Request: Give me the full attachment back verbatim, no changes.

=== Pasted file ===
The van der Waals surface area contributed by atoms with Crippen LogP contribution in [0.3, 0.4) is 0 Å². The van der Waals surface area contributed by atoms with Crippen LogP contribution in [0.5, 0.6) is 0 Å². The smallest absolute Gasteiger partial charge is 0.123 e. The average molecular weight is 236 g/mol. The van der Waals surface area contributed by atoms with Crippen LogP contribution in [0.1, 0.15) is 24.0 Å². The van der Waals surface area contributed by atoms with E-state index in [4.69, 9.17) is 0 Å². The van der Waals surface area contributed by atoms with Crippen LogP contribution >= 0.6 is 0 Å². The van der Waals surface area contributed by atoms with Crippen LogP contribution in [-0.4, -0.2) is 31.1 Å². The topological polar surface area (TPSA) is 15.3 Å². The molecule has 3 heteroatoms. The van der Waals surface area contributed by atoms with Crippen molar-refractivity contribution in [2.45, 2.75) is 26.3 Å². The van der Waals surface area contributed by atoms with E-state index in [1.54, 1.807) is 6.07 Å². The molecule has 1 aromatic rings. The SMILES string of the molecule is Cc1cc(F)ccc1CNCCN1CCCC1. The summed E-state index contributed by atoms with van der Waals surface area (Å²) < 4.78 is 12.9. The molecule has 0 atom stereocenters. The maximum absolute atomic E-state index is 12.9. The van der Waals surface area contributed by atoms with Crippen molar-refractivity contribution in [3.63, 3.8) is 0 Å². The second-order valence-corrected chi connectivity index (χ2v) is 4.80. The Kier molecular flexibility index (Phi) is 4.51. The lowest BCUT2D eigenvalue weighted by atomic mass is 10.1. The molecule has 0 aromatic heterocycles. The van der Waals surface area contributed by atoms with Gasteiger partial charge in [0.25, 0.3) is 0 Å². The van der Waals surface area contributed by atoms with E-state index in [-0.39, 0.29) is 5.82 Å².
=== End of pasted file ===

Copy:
The van der Waals surface area contributed by atoms with Crippen LogP contribution in [0.3, 0.4) is 0 Å². The van der Waals surface area contributed by atoms with Crippen LogP contribution in [0.5, 0.6) is 0 Å². The smallest absolute Gasteiger partial charge is 0.123 e. The average molecular weight is 236 g/mol. The van der Waals surface area contributed by atoms with Crippen LogP contribution in [0.1, 0.15) is 24.0 Å². The van der Waals surface area contributed by atoms with E-state index in [4.69, 9.17) is 0 Å². The van der Waals surface area contributed by atoms with Crippen LogP contribution >= 0.6 is 0 Å². The van der Waals surface area contributed by atoms with Crippen LogP contribution in [-0.4, -0.2) is 31.1 Å². The topological polar surface area (TPSA) is 15.3 Å². The molecule has 3 heteroatoms. The van der Waals surface area contributed by atoms with Crippen molar-refractivity contribution in [2.45, 2.75) is 26.3 Å². The van der Waals surface area contributed by atoms with E-state index in [1.54, 1.807) is 6.07 Å². The molecule has 1 aromatic rings. The SMILES string of the molecule is Cc1cc(F)ccc1CNCCN1CCCC1. The summed E-state index contributed by atoms with van der Waals surface area (Å²) < 4.78 is 12.9. The molecule has 0 atom stereocenters. The maximum absolute atomic E-state index is 12.9. The van der Waals surface area contributed by atoms with Crippen molar-refractivity contribution in [3.63, 3.8) is 0 Å². The second-order valence-corrected chi connectivity index (χ2v) is 4.80. The Kier molecular flexibility index (Phi) is 4.51. The lowest BCUT2D eigenvalue weighted by atomic mass is 10.1. The molecule has 0 aromatic heterocycles. The van der Waals surface area contributed by atoms with Gasteiger partial charge in [0.25, 0.3) is 0 Å². The van der Waals surface area contributed by atoms with E-state index in [-0.39, 0.29) is 5.82 Å².